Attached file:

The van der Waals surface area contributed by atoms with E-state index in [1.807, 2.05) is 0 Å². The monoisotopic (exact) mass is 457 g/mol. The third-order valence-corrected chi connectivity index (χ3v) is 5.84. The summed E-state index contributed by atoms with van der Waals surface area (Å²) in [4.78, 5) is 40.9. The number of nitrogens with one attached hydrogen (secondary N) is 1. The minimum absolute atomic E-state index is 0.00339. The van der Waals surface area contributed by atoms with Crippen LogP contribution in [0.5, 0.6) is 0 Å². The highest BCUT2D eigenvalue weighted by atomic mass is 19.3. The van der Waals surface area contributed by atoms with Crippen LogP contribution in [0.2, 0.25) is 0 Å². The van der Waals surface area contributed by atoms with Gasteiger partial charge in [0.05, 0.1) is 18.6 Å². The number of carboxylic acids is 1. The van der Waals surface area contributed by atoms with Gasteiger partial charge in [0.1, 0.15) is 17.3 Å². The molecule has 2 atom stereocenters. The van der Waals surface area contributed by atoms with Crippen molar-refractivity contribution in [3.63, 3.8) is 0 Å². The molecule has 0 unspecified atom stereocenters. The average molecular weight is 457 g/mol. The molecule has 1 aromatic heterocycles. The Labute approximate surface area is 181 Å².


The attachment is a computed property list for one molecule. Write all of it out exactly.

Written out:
The van der Waals surface area contributed by atoms with E-state index in [1.807, 2.05) is 0 Å². The monoisotopic (exact) mass is 457 g/mol. The third-order valence-corrected chi connectivity index (χ3v) is 5.84. The summed E-state index contributed by atoms with van der Waals surface area (Å²) in [4.78, 5) is 40.9. The number of nitrogens with one attached hydrogen (secondary N) is 1. The minimum absolute atomic E-state index is 0.00339. The van der Waals surface area contributed by atoms with Crippen LogP contribution in [0.5, 0.6) is 0 Å². The highest BCUT2D eigenvalue weighted by atomic mass is 19.3. The van der Waals surface area contributed by atoms with Crippen LogP contribution in [0.2, 0.25) is 0 Å². The van der Waals surface area contributed by atoms with Gasteiger partial charge in [0.05, 0.1) is 18.6 Å². The number of carboxylic acids is 1. The van der Waals surface area contributed by atoms with Gasteiger partial charge in [0.1, 0.15) is 17.3 Å². The molecule has 2 atom stereocenters. The van der Waals surface area contributed by atoms with Crippen molar-refractivity contribution in [3.63, 3.8) is 0 Å². The molecule has 0 unspecified atom stereocenters. The average molecular weight is 457 g/mol. The molecule has 1 aromatic heterocycles. The Labute approximate surface area is 181 Å².